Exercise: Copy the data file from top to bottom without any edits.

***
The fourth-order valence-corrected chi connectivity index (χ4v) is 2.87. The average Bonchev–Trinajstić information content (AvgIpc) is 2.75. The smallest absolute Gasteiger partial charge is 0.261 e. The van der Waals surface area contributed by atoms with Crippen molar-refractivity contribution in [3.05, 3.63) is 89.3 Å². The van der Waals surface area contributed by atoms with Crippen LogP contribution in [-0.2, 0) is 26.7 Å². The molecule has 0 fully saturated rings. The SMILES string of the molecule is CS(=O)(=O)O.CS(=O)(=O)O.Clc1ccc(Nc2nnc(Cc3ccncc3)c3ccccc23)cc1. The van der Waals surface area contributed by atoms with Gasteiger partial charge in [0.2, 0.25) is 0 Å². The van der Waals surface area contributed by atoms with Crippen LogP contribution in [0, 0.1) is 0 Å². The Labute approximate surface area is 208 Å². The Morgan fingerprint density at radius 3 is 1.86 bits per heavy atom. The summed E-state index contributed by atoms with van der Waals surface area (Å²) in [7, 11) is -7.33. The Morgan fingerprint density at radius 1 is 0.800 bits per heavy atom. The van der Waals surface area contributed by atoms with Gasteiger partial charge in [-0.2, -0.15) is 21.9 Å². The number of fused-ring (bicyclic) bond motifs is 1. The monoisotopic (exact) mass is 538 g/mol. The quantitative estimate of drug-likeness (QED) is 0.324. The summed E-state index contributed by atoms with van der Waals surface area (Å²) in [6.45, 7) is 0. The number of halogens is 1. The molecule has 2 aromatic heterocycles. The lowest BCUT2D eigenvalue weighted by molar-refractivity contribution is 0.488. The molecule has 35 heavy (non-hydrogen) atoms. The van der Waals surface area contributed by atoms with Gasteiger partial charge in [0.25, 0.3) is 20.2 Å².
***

The fourth-order valence-corrected chi connectivity index (χ4v) is 2.87. The average Bonchev–Trinajstić information content (AvgIpc) is 2.75. The smallest absolute Gasteiger partial charge is 0.261 e. The van der Waals surface area contributed by atoms with Crippen molar-refractivity contribution in [3.05, 3.63) is 89.3 Å². The van der Waals surface area contributed by atoms with Crippen LogP contribution in [-0.2, 0) is 26.7 Å². The molecule has 0 fully saturated rings. The SMILES string of the molecule is CS(=O)(=O)O.CS(=O)(=O)O.Clc1ccc(Nc2nnc(Cc3ccncc3)c3ccccc23)cc1. The van der Waals surface area contributed by atoms with Gasteiger partial charge in [0.2, 0.25) is 0 Å². The van der Waals surface area contributed by atoms with Crippen LogP contribution in [0, 0.1) is 0 Å². The Labute approximate surface area is 208 Å². The Morgan fingerprint density at radius 3 is 1.86 bits per heavy atom. The summed E-state index contributed by atoms with van der Waals surface area (Å²) in [7, 11) is -7.33. The Morgan fingerprint density at radius 1 is 0.800 bits per heavy atom. The van der Waals surface area contributed by atoms with Gasteiger partial charge in [-0.2, -0.15) is 21.9 Å². The number of fused-ring (bicyclic) bond motifs is 1. The monoisotopic (exact) mass is 538 g/mol. The quantitative estimate of drug-likeness (QED) is 0.324. The summed E-state index contributed by atoms with van der Waals surface area (Å²) in [6.45, 7) is 0. The number of halogens is 1. The molecule has 2 aromatic heterocycles. The lowest BCUT2D eigenvalue weighted by molar-refractivity contribution is 0.488. The molecule has 35 heavy (non-hydrogen) atoms. The van der Waals surface area contributed by atoms with Gasteiger partial charge in [0.25, 0.3) is 20.2 Å².